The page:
Constance Stuart Larrabee collection
Scope and Content Note
This collection contains photographs, negatives, correspondence, organizational records, clippings, and ephemera from Constance Stuart Larrabee. The photographs are primarily from her time on the Eastern Shore and with Washington College. There are also prints from her work during World War II and in South Africa. The organizational records relate to the Friends of the Arts and the Larrabee Arts Center at Washington College.
This collection has been divided into seven series: Series 1: Art Center at Washington College; Series 2: Catalogs; Series 3: Clippings and Articles; Series 4: Correspondence; Series 5: Friends of the Arts; Series 6: Miscellany and Ephemera: Series 7: Photographs and Negatives.
Collection is open for research.
Copyright has been assigned to Washington College. All requests for permission to publish or quote from manuscripts must be submitted in writing to the Archives and Special Collections. Permission for publication is given on behalf of Washington College as the owner of the physical items and as the owner of copyright in items created by the donor.
Although copyright was transferred by the donor, copyright in some items in the collection may still be held by their respective creator(s). For further information contact the Archives and Special Collections.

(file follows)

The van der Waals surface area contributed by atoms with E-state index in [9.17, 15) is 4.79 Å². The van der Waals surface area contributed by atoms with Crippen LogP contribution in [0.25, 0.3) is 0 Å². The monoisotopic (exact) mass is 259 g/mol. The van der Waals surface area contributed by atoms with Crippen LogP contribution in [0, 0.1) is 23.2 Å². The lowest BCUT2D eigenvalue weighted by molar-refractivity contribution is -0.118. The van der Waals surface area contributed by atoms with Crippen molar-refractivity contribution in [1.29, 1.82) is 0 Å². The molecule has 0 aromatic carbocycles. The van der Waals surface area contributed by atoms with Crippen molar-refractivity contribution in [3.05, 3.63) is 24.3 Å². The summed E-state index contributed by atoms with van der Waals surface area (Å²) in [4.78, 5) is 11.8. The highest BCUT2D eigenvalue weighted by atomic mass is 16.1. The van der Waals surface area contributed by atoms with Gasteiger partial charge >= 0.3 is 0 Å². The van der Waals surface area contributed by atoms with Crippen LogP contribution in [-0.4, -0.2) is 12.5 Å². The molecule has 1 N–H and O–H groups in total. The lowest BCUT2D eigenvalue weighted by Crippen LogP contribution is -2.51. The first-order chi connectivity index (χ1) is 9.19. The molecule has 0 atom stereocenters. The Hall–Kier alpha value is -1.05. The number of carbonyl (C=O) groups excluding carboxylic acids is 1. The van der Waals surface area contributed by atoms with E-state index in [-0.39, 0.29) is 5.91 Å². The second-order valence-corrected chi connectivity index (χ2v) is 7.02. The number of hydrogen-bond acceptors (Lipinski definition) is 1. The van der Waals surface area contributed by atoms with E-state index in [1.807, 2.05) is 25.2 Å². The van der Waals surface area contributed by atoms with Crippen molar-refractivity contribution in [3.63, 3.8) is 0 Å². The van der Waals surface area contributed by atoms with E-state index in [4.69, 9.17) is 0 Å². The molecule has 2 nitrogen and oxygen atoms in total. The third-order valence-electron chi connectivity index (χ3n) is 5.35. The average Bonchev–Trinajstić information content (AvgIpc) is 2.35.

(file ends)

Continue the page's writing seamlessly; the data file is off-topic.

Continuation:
Biographical Information Note
Constance Stuart Larrabee (1914-2000) was born August 7, in Cornwall, England. The family moved to Cape Town, South Africa when she was three months old settling at a tin mine in Transvaal. In 1920 they moved to Pretoria where Constance spent most of her childhood. On her 10th birthday she was gifted a Kodak Box Brownie and her interest in photography began. When the family returned to England, she attended Regent Street Polytechnic and then apprenticed with the portrait photographer Yevonde Middleton. In 1935 she went to the Bavarian State Institute of Photography in Munich. While there she began working with the Rolleiflex camera, which she used throughout the rest of her career, and moved to a more straight forward unmanipulated approach to her black and white photography. Larrabee began her professional career back in South Africa documenting the indigenous tribes in their native costumes. She worked as the official photographer for the royal tour through the area. Her work led her to be South Africa’s first female war correspondent for Libertas magazine, between 1945 and 1955 she worked throughout Europe. In 1948 Larrabee moved from South Africa to America settling in Chestertown in 1949 after marrying Sterling Larrabee, who she met during her time as a war correspondent. While living in Chestertown she began her longstanding relationship with Washington College serving as chairwoman of Washington College Friends of the Arts and establishing the Constance Stuart Larrabee Arts Center. Sterling Larrabee died in 1975 and Constance passed away on July 27, 2000.
12.88 Cubic Feet (7 boxes, 6 OS boxes, 1 OS folder)
Language of Materials
Physical and technical access restrictions
Received from the estate.
Gift of the Estate of Constance Stuart Larrabee, 2017.
Separated materials note
Many of Larrabee’s photographs have been framed and are on display around the Washington College campus. These have been cataloged separately and can be found on the Washington College Digital Archive.
- Finding Aid to the Constance Stuart Larrabee Collection
- L. Sheldon
- Description rules
- Describing Archives: A Content Standard
- Language of description
- Script of description
- Language of description note
- Description is in English.
Part of the Washington College Archives & Special Collections Repository
300 Washington Avenue
Chestertown MD 21620